Yes, a parent can be placed in jail if they fail to send their child to school after a certain number of days that are unexcused have been missed.

Parents have a duty to send their children to school otherwise they risk being faced with the consequences for not doing so. One Michigan mother learned this the hard way after she was given multiple warnings for not sending her child to school and was eventually placed in jail. Amanda McEntaffer, 24, of Whitehall was sentenced to 15 days in jail by Muskegon County District Judge Harold Closz back in March. Apparently, her child had missed 31 entire school days and 27 unexcused tardies. reported that McEntaffer was given nine chances to avoid jail and eight chances to avoid criminal charges, but she failed to comply with the requirements. Complaints began back in 2016 when her then 6 ½ year old missed 11 days at Whitehall Elementary School. McEntaffer was notified in writing of the accumulated unexcused absences. A second letter was sent home and a meeting was set up with the prosecutor’s office, but the mother never showed up. A phone conference was held to discuss the truancy and while McEntaffer finally agreed she would send her child to school, the problem continued. More meetings were scheduled and more notices were sent home and eventually, a criminal truancy charge was filed against her in March 2017.

A few months later, McEntaffer pleaded guilty with the understanding that he plea would be withdrawn and the charge dropped if her child was sent to school with no more unexcused absences being recorded prior to her March 16, 2018 sentencing. Unfortunately, the child missed more school days which resulted in the charges sticking. Aside from the 15 days she was required to spend in jail, she was also sentenced to an additional optional jail term of 25 days.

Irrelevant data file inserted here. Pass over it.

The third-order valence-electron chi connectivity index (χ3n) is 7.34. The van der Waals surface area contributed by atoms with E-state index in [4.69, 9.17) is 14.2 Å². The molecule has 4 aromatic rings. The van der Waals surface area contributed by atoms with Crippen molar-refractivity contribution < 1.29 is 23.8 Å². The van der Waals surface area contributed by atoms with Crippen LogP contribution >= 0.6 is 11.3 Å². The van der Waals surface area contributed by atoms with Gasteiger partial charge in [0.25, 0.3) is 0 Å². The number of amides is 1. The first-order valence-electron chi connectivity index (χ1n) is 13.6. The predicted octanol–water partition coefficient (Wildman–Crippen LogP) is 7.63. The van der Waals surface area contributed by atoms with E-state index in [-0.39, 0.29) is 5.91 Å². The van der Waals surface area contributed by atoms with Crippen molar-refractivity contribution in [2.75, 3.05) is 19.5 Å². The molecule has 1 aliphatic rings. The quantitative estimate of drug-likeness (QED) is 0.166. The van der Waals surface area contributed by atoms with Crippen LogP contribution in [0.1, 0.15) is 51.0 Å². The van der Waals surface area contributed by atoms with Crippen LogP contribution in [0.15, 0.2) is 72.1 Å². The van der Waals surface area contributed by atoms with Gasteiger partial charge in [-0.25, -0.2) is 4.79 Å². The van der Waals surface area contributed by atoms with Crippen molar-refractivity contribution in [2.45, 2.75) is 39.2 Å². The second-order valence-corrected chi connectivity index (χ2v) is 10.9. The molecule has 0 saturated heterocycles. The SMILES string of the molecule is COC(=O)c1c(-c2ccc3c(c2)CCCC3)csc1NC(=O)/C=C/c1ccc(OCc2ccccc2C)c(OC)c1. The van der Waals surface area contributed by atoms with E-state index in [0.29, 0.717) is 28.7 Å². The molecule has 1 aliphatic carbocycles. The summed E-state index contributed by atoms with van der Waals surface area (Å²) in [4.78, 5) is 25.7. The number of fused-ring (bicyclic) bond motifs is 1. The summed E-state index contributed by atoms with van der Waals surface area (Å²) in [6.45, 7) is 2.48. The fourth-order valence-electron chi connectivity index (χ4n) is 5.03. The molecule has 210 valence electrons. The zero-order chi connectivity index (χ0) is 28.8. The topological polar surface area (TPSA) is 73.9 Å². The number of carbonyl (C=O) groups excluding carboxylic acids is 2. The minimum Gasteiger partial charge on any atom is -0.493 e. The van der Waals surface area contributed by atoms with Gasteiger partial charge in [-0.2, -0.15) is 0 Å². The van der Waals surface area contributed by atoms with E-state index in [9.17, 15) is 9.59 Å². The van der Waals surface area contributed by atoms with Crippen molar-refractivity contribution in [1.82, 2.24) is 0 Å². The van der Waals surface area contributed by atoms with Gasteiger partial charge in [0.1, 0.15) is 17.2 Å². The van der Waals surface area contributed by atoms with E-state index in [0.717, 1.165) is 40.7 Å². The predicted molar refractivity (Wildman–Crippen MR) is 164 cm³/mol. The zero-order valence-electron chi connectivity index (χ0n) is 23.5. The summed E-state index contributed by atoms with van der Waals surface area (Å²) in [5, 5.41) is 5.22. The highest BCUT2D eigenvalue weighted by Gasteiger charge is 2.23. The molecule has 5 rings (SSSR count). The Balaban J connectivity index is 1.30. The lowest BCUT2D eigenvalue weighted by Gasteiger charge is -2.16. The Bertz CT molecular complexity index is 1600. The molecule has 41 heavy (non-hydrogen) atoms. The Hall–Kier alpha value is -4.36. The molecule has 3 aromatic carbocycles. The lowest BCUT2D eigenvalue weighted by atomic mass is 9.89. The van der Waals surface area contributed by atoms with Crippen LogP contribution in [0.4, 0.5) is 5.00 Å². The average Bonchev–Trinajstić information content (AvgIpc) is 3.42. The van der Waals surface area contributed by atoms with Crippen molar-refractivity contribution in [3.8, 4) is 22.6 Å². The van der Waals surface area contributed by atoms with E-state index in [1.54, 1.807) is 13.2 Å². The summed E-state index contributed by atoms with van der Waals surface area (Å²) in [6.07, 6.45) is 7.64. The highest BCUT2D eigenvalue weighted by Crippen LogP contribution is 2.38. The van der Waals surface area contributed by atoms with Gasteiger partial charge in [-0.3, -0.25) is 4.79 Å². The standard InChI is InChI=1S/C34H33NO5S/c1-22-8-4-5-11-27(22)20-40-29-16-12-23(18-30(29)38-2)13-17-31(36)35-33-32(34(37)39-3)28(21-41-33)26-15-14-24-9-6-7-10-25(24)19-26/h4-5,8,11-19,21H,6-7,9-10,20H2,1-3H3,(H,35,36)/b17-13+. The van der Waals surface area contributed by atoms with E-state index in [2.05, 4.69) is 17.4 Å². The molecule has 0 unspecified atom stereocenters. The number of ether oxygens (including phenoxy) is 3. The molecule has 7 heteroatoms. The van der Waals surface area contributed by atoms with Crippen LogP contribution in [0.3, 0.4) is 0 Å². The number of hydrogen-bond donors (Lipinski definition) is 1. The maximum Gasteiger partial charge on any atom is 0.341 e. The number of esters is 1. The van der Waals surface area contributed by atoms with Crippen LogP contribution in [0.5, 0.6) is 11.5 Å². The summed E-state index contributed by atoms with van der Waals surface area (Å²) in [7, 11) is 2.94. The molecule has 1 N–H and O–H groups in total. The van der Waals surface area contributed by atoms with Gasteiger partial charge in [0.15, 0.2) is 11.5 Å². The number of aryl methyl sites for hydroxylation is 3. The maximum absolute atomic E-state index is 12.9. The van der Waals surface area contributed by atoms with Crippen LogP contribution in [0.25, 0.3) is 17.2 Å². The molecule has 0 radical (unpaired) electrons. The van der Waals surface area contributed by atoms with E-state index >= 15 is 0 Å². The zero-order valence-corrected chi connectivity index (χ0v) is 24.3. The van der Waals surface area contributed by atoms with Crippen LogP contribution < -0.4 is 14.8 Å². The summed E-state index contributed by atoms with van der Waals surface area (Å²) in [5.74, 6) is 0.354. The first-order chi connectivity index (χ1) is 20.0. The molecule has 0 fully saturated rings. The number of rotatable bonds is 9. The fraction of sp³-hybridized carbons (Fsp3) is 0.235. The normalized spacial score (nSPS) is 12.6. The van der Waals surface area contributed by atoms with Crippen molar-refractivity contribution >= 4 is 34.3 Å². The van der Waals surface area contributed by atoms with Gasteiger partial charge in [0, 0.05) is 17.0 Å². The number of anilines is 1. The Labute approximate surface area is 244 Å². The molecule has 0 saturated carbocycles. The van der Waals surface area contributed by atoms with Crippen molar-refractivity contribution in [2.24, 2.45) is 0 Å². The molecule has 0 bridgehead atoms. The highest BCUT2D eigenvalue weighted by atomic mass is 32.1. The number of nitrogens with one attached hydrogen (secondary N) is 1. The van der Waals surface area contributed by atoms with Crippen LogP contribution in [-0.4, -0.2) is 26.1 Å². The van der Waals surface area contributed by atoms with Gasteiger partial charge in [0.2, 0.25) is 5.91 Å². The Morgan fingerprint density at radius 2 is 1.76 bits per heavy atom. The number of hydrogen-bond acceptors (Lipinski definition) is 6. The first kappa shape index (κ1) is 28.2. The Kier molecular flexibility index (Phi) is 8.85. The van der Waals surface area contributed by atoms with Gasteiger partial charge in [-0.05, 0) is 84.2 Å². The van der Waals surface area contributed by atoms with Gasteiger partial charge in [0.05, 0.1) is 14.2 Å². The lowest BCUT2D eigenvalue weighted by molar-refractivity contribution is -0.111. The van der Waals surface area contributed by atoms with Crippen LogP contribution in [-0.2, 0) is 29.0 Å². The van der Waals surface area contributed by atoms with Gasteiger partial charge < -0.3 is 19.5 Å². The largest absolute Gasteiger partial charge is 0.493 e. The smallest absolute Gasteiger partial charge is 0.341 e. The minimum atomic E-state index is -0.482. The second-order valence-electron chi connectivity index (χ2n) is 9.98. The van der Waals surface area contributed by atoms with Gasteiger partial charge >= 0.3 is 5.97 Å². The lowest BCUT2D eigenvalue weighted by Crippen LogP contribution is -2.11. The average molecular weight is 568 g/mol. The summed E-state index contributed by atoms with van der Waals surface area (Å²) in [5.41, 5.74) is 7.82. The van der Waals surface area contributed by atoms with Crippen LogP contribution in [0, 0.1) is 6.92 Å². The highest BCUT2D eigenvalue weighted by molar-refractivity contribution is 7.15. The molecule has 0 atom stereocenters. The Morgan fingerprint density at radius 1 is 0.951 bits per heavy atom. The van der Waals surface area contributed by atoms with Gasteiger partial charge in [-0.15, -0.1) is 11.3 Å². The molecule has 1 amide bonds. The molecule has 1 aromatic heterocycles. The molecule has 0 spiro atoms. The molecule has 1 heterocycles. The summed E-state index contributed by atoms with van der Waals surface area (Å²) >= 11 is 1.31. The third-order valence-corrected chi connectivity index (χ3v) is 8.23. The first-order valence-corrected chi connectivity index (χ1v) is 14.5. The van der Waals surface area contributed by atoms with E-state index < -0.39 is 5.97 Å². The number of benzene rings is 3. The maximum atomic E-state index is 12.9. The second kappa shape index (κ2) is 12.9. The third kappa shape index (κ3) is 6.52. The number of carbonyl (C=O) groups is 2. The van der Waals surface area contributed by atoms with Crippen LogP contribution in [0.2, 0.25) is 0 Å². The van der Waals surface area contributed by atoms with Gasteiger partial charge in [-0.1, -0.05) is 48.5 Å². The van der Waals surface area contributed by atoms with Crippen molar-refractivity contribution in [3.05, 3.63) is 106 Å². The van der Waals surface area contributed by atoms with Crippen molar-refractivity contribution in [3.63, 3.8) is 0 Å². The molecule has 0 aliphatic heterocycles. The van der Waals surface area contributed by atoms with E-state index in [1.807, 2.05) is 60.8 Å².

When can a parent be charged for not sending their child to school?

School is not only a way for children to learn and excel academically, but it is also a way to keep them out of trouble. When a child has accumulated nine days of unexcused absences, they are flagged for intervention. If school officials find that their grades have suffered as a result of the absences, they will try their own interventions. If those are not successful, the students’ parents are referred to the prosecutor’s office.

And if the issue is not resolved and multiple warnings are issued, the parent is then at risk of being criminally charged.

The fact is, parents are generally given multiple chances to correct their mistakes by getting their children to school. Many schools and agencies will work with parents who might be struggling with time or finances and provide transportation for their child so that don’t miss school. Not only did McEntaffer pass up on the transportation, but she ignored the warnings she received and was forced to spend time in jail.

If you are facing a minor or even serious criminal charge, it is important that you discuss it with a Lansing, MI criminal defense lawyer. The reason being is that sometimes, individuals don’t understand what they are up against and just how serious the criminal charges filed against them are.

At the Law Offices of Stuart R. Shafer, P.C., we will work with you to ensure you are aware of your charges, the penalties they carry, and what can be done in terms of fighting these charges so they can be reduced or even dismissed. If you have been charged with a crime and you live in Lansing, East Lansing, DeWitt, St. Johns, Okemos, Grand Ledge, or even Charlotte, criminal defense lawyer Stuart R. Shafer is available to help with your case.

You can reach the Law Offices of Stuart R. Shafer, P.C. at:

1223 Turner Street, #333

Lansing, Michigan 48906